On these facts, the court concluded that the plaintiff was a fugitive from justice at the time of his arrest and that the governor's warrant upon which he was being held was properly issued. Judgment was rendered dismissing the writ and remanding the plaintiff to the custody of the defendant. From this judgment the plaintiff has appealed. The gist of his claim is that inasmuch as on October 22, 1953, the date stated in the criminal complaint as being the date when the crime was committed, he was in Connecticut and had been here since the preceding September 13, he was not a fugitive from justice.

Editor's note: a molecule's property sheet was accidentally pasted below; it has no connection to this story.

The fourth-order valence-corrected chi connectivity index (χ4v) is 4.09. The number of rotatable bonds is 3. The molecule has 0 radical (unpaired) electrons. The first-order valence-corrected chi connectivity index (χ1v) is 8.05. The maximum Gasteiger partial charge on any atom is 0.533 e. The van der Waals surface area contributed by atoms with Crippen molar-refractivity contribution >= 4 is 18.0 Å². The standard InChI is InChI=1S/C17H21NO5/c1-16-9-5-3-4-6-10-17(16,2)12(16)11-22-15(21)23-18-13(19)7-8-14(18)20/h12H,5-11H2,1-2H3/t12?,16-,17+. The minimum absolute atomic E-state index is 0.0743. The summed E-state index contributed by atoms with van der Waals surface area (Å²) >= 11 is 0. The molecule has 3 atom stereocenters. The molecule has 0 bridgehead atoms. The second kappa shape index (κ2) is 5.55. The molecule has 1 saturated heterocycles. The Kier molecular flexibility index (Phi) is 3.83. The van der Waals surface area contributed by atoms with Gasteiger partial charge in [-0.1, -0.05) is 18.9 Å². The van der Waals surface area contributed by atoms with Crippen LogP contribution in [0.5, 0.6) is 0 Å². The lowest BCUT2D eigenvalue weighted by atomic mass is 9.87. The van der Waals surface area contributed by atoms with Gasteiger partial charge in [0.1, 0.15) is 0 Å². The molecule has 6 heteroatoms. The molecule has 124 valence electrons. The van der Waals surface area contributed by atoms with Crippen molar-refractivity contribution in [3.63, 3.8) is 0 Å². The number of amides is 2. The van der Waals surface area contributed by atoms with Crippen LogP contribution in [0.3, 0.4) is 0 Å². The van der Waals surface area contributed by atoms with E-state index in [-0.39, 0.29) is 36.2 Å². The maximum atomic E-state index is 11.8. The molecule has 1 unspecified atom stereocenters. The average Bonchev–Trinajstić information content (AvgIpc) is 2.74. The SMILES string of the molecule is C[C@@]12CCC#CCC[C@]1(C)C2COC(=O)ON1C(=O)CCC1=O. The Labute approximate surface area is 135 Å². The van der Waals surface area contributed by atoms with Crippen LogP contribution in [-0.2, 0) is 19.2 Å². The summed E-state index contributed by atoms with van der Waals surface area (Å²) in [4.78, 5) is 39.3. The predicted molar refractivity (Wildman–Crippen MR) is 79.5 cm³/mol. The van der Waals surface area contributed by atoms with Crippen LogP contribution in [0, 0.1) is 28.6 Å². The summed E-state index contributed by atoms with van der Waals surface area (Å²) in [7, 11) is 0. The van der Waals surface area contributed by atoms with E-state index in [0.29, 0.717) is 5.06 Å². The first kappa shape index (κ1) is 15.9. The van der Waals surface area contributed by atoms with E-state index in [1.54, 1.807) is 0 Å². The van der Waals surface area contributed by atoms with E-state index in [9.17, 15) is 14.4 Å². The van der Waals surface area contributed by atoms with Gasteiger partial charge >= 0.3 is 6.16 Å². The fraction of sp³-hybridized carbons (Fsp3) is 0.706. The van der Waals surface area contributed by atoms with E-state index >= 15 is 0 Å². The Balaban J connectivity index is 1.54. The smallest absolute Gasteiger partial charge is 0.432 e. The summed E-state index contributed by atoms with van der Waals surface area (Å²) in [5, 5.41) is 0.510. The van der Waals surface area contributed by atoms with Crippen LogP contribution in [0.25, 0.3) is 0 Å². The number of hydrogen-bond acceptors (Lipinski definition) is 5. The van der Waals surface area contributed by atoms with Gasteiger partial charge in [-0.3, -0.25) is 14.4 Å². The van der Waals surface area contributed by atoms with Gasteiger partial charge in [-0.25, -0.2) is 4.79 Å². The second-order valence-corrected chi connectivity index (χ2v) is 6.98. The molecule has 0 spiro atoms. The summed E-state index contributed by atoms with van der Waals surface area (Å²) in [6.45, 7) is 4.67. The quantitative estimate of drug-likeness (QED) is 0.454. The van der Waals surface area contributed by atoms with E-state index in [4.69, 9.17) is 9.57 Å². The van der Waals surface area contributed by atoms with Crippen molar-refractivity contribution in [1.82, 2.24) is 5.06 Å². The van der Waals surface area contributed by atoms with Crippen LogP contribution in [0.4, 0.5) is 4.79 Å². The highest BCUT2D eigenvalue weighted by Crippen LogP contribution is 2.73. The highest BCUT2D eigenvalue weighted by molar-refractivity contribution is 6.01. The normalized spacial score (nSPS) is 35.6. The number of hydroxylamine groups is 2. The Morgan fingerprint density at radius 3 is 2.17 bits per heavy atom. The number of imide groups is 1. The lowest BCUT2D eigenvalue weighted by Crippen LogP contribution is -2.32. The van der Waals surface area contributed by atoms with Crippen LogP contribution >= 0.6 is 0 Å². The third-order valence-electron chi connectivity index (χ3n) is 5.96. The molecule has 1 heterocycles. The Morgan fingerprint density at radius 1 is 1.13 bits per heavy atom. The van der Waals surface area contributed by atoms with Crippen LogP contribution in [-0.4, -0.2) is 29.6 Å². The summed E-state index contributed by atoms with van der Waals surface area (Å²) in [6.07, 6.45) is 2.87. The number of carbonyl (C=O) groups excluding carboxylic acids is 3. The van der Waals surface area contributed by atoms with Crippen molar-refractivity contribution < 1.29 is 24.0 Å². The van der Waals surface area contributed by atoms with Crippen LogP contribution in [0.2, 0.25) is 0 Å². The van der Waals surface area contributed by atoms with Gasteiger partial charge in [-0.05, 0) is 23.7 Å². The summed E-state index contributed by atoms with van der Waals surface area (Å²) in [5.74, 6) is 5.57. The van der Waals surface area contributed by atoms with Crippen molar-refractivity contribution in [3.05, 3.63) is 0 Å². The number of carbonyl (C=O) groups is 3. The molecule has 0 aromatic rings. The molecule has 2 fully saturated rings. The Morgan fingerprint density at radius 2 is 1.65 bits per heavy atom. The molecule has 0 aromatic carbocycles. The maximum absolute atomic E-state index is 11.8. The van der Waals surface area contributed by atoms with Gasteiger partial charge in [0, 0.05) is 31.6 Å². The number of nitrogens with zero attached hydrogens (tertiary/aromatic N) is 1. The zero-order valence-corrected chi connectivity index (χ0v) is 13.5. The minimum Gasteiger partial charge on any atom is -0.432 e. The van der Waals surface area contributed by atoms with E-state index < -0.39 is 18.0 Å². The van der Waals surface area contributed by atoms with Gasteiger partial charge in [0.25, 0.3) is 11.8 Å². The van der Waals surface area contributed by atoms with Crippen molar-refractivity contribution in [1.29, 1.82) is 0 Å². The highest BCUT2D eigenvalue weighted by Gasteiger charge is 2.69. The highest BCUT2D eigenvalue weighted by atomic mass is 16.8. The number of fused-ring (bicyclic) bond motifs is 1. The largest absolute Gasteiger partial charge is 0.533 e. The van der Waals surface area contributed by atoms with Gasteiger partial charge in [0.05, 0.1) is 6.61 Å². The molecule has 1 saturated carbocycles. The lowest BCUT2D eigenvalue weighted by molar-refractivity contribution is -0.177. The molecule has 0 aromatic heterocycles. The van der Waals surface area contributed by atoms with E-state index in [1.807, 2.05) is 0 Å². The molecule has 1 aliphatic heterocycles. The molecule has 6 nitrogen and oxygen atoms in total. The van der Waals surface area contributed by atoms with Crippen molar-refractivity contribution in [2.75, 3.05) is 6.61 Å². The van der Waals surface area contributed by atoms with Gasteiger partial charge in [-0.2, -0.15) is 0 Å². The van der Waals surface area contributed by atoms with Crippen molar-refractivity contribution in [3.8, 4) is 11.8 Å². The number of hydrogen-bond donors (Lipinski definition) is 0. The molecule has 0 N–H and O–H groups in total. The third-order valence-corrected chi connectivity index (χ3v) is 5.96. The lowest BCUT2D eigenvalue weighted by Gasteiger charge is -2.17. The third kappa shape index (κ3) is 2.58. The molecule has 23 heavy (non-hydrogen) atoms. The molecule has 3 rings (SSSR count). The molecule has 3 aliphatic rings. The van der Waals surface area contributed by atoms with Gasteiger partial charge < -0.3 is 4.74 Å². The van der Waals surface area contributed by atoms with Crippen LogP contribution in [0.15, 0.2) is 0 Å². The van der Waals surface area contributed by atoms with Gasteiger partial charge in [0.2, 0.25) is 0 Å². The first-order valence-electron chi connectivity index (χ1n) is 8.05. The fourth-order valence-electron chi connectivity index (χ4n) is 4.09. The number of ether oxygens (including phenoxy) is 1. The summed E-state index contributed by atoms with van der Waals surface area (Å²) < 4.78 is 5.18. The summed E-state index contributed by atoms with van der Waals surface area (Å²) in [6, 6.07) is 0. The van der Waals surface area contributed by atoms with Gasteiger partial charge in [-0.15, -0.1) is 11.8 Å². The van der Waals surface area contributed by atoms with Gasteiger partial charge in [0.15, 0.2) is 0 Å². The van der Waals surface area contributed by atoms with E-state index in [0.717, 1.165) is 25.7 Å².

It is, of course, true that a governor has no jurisdiction to issue a warrant for the return to a demanding state of a person charged with a crime unless there is probable cause that the person is a fugitive from justice. In order for him to be a fugitive, it is essential that he was in the demanding state at the time the crime for which he is being extradited was actually committed. Taft v. Lord, 92 Conn. 539, 542, 103 A. 644, and cases cited; Ross v. Crofutt, 84 Conn. 370, 373, 80 A. 90; Illinois ex rel. McNichols v. Pease, 207 U.S. 100, 108, 28 S.Ct. 58, 52 L.Ed. 121. It is well established, however, that ordinarily it is not essential in a criminal prosecution that the crime be proved to have been committed on the date alleged in the information or indictment. State v. Ferris, 81 Conn. 97, 99, 70 A. 587. It is competent ordinarily for the prosecution to prove the commission of the crime charged at any time prior to the date of the complaint and within the period fixed by the Statute of Limitations. State v. Horton, 132 Conn. 276, 277, 43 A.2d 744. Since this is the law, the governor upon whom a demand is made, in determining whether the accused was in the demanding state at the time the crime was committed, is not bound by the date of the crime as it is alleged in the information or indictment. The crucial date is the date when the crime charged was actually committed, and not the date alleged. Scott, Interstate Rendition, 87; see State ex rel. Rinne v. Gerber, 111 Minn. 132, 134, 126 N.W. 482. It is true that we said in Farrell v. Hawley, 78 Conn. 150, 153, 61 A. 502, that a person "could not be . . . a fugitive, unless he was in the State from which the demand comes when it is charged that the crime was committed." This clearly was inaccurate and it is now overruled. What should have been said is that an accused is not a fugitive unless he was in the demanding state at the time when the crime charged was committed.